Pristina: An Airport Too Far

In 1999, an incident at Pristina airport in Kosovo almost brought NATO into open conflict with Russia. This is how Michael Jackson (not that one) and James Blunt (that one) helped prevent a war.

John Bull
John Bull
Apr 13, 2018 · 23 min read
Russian forces on the road to Pristina

“Stuck in a Cold War mentality”

“Once you’ve decided to use force,” Clark told a BBC documentary crew after the war, “you should use it as rapidly as possible and as decisively as possible.”

“One bolshy serb engineer…”

Clark’s order left Jackson uneasy, and he could tell from Ellis’ body language that the Admiral felt the same.

A trip to Skopje

Despite his reservations, Jackson began to put plans for the operation into place. It was now 11:45. Intelligence suggested that the Russians wouldn’t reach Pristina until 15:00, so Jackson and Ellis quickly headed to Skopje airport where they knew that — by chance — US Secretary of State Madeleine Albright was about to pass through.

The long screwdriver

Jackson knew he still had one last chance to contest the order. In line with his character, Clark’s orders contained one constraint — nothing was to happen until he had been personally briefed over video conference.

The UN Mandate

Jackson rang General Rupert Smith, Clark’s deputy, passing on this intelligence and expressing his extreme reservations about the assault on the airport going ahead. Smith agreed, and pointed out another problem — it would be outside the scope of the UN Mandate under which KFOR operated. This meant that the commander of each national force was entitled to consult with their superiors back home and, with their permission, decline to take part.

Understanding Russia

In 1999, Russia was approaching the nadir of its recent recent history. The economy was on the verge of collapse and President Yeltsin, its first post-Soviet president was ageing and increasingly infirm.

“I felt that evil was triumphing over good”

By June, however, Russian security services were reporting that NATO’s bombing was having little effect and that the coalition was starting to strain at the edges. That month, the Russian foreign office received a back channel approach from the German government asking Russia if they would intervene.

“Commander, KFOR”

To the politicians and generals in NATO, Russia’s intentions had become clear the moment that they crossed the border. What nobody could guess, however, was how determined they would be to see their plan through. If they met opposition, would they fight?

“Please confirm”

Little of this was known to the soldiers advancing on the ground. They were led by 1st Para. The day before they had been ready to assault the airport from the air, now they instead marched towards it at the head of a large column of KFOR troops.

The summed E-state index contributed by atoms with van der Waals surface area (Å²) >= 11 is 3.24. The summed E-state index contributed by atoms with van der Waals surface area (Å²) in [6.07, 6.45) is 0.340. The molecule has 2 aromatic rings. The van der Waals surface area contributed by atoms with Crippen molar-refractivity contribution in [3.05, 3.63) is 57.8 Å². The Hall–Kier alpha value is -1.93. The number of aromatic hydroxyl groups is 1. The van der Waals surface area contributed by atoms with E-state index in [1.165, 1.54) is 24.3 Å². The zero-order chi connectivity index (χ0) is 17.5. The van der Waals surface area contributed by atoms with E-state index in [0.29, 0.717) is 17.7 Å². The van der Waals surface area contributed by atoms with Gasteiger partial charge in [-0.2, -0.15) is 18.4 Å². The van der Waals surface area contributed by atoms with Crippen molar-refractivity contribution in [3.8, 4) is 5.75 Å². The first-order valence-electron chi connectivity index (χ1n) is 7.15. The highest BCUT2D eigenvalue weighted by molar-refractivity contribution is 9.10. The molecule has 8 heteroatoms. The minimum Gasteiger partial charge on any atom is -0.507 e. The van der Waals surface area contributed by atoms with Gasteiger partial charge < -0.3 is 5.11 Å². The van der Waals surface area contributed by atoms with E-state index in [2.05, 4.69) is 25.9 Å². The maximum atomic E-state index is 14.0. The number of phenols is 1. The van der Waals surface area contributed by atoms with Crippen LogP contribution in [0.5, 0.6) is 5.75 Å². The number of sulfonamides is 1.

A Russian sentry at the occupied airport.

“Overpower them”

When those orders came through, they caught Blunt by surprise. Instead of Jackson, it was General Clark who seemed to be giving the orders.

“Generals don’t need to get wet”

The situation de-escalated, things at the airport settled down into an uneasy peace. As the day progressed KFOR troops surrounded the airport. By evening, through careful pressure, they’d even managed to secure a foothold on the southern end of the runway.

Locking down the airspace

While relations on the ground began to thaw, efforts to prevent the resupply of the Russian forces by air began to take shape elsewhere. Throughout the afternoon and evening, the US State Department worked hard to persuade the governments of Hungary, Bulgaria and Romania that they should temporarily block all Russian military flights through their airspace. They were successful.

“I will not start World War Three for you.”

General Jackson arrived back at the shoe factory later that evening to news of the State Department’s success, and to confirmation that NATO forces now had air superiority over Kosovo too. With the airspace locked out to them, this meant that the Russian options in Pristina were severely limited.

The last roll

The person Jackson called was Sir Charles Guthrie, Chief of the British Defence Staff. As Clark listened on, Jackson outlined to Sir Charles the ground intelligence and recounted the discussion that had just taken place between himself and Clark.

Meanwhile in Kosovo…

General Richard Dannatt, commander of the British 4th Armoured Brigade read the order he had just received.

The aftermath

Dannatt’s call to the MOD alerted Whitehall to Clark’s continuing efforts to take Pristina airport. On Dunnatt’s advice they refused permission for the Armoured Brigade to take part, negating the ability of the order to be implemented.

Lapsed Historian

Because history is fun. Honest.

John Bull

Written by

John Bull

Writer and historian (military & transport). Editor of London Reconnections and Lapsed Historian. I focus on ordinary people who did extraordinary things.

Lapsed Historian

Because history is fun. Honest.